Teaching Without a Campus

The closure of the school campus, followed by the introduction of online teaching, and then the closure of the Chinese borders were challenges that I did not expect, especially not in my first year at ISB. It was a difficult time, I had not taught online before, and if I am honest I didn’t ever imagine becoming an online teacher. It’s the energy of the classroom, the rapid back and forth of ideas between students and their teacher, the relative ease of being able to spot students who are struggling in a physical rather than a virtual classroom. Never-the-less, students still required an education and all the SEL support that I could muster – even from afar.

I think back to what I was able to do last semester, and what I would have done differently had I been fortunate enough to have more time to prepare or the experience of knowing what would work and what wouldn’t! There were some decisions that I made which I think were right at the time – I made a decision to have a lot of one to one zoom sessions with my students, partly in order to provide the best support I could for my IB students individual students who were (at least in the early stages of online teaching) preparing for their IB exams, and because it seemed to help with my students various individual history (or in the case of 10th Graders Social Studies) projects. Talking to students one to one did seem to help a lot of them with their projects, and it did seem to mean that I was able to engage better with students social and emotional needs¬† – in some cases perhaps better than I had done before, I would go as far to say that many students were quite open about how they were doing when in a one to one environment, and when I felt this was warranted I was able to change activities and/or speak to counsellors. When I think of the quality of content that I provided to students I feel that it was much the same as that which I had provided during campus based teaching – being quite an enthusiastic user of DX from my very first days at ISB. Where I was undoubtedly lacking was in the quality of my online activities for my students – one thing that I am determined to work on if we return to an online only environment again! On balance, I think I did well last time, but I know (as I am sure some of my astute students also know) where I can improve!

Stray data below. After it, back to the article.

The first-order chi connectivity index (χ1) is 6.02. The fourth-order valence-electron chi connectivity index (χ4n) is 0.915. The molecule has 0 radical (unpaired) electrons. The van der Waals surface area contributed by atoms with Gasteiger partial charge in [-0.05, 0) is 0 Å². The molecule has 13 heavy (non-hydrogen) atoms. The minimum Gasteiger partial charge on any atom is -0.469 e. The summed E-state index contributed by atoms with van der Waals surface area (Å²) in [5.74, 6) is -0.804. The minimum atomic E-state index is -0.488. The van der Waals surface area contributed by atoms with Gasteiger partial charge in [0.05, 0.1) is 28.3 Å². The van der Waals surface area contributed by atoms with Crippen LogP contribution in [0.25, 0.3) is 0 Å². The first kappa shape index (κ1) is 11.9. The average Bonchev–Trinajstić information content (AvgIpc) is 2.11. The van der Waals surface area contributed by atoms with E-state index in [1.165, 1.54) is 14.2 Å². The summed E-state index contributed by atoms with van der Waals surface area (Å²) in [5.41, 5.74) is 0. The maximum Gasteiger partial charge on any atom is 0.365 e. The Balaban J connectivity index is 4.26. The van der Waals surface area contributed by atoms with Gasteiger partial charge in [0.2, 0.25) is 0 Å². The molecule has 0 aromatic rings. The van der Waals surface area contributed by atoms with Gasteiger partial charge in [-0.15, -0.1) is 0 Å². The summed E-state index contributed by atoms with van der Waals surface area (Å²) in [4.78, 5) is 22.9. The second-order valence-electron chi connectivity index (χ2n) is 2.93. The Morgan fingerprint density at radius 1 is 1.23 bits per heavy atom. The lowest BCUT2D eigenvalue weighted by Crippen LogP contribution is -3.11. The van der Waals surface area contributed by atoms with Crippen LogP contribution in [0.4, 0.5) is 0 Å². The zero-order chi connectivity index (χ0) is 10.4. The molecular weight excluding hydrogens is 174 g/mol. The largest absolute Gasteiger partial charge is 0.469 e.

If I can set myself goals for online teaching it is to ensure that I continue to work hard on Care, which remains, during this really difficult time for our students the most important of the 5Cs and hopefully one that I can make the most significant difference with.


Best of luck to everyone for the start of the new year!


Final Online Learning Planner



Setting Professional Goals

Wow, what a really busy first few weeks at ISB! As a newbie I have felt so well looked after by the welcoming team, supported by my colleagues and truly delighted by the wonderful students I have in all my my classes.

Two weeks in to classes its time for me to start thinking about goals for the coming year.

  1. I want to make sure that students know how much I care about their extra-curricular activities. I think the easiest way for me to do this is to ensure that I attend more extra-curricular events to watch sport meets, musicals and other events.

This is just my early thoughts on my professional goals for this year. I’m sure that next month when my students take surveys about me I can maybe consider other goals…Watch This Space!


Welcome to your Professional Learning Blog! This is a place for you to post your goals, and reflect on them throughout the year.

  • Decide on your goal, perhaps in consultation with your colleagues or principal, and create a post to share with this online professional learning community that you are now a part of! Categorise this post in Goal Setting. Set your goal by considering:
    • Self-assessment and reflection based on new teacher standards ¬†(Tripod 7Cs)
    • Previous or new observation data from peers and principals
    • Student surveys (online surveys developed and aligned with 7C’s)
  • Identify colleagues, coaches, principals etc. that will play a supporting role in achieving your goal, and invite them to view and comment on your post. Encourage them to bookmark your blog and visit regularly.
  • Throughout the year, collect and share evidence to support your progress. Categorise these posts in Reflection.
  • Encourage your colleagues to share your learning journey by engaging with your blog. In return, engage with their blog (and others across the School)
  • You may also like to share work that your students have created or your own professional achievements that may not be directly related to your goal setting. This is encouraged! Categorise these posts as Showcase.

If you need support using this platform, please don’t hesitate to contact Ed Tech, we are always happy to be of assistance!

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